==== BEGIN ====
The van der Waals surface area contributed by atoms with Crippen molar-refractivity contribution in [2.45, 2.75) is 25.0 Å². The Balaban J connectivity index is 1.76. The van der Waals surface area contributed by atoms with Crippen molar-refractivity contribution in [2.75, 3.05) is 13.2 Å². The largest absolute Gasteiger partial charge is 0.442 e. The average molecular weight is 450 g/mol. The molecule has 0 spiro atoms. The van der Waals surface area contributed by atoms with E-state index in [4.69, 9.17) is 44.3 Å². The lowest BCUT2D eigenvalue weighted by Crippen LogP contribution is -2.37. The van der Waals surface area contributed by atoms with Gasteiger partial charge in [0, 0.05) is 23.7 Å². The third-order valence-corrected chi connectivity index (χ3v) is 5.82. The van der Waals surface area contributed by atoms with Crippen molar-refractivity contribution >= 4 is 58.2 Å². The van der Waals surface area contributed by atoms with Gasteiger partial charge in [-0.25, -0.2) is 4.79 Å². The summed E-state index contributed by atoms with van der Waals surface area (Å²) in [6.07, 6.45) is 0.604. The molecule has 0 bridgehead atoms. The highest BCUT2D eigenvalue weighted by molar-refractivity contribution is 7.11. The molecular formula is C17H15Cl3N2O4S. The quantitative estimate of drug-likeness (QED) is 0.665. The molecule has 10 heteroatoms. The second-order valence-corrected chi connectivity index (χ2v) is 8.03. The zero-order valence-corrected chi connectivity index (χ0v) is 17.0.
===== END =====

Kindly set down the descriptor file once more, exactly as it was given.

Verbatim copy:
The van der Waals surface area contributed by atoms with Crippen molar-refractivity contribution in [2.45, 2.75) is 25.0 Å². The Balaban J connectivity index is 1.76. The van der Waals surface area contributed by atoms with Crippen molar-refractivity contribution in [2.75, 3.05) is 13.2 Å². The largest absolute Gasteiger partial charge is 0.442 e. The average molecular weight is 450 g/mol. The molecule has 0 spiro atoms. The van der Waals surface area contributed by atoms with E-state index in [4.69, 9.17) is 44.3 Å². The lowest BCUT2D eigenvalue weighted by Crippen LogP contribution is -2.37. The van der Waals surface area contributed by atoms with Gasteiger partial charge in [0, 0.05) is 23.7 Å². The third-order valence-corrected chi connectivity index (χ3v) is 5.82. The van der Waals surface area contributed by atoms with Crippen molar-refractivity contribution >= 4 is 58.2 Å². The van der Waals surface area contributed by atoms with Gasteiger partial charge in [-0.25, -0.2) is 4.79 Å². The summed E-state index contributed by atoms with van der Waals surface area (Å²) in [6.07, 6.45) is 0.604. The molecule has 0 bridgehead atoms. The highest BCUT2D eigenvalue weighted by molar-refractivity contribution is 7.11. The molecular formula is C17H15Cl3N2O4S. The quantitative estimate of drug-likeness (QED) is 0.665. The molecule has 10 heteroatoms. The second-order valence-corrected chi connectivity index (χ2v) is 8.03. The zero-order valence-corrected chi connectivity index (χ0v) is 17.0.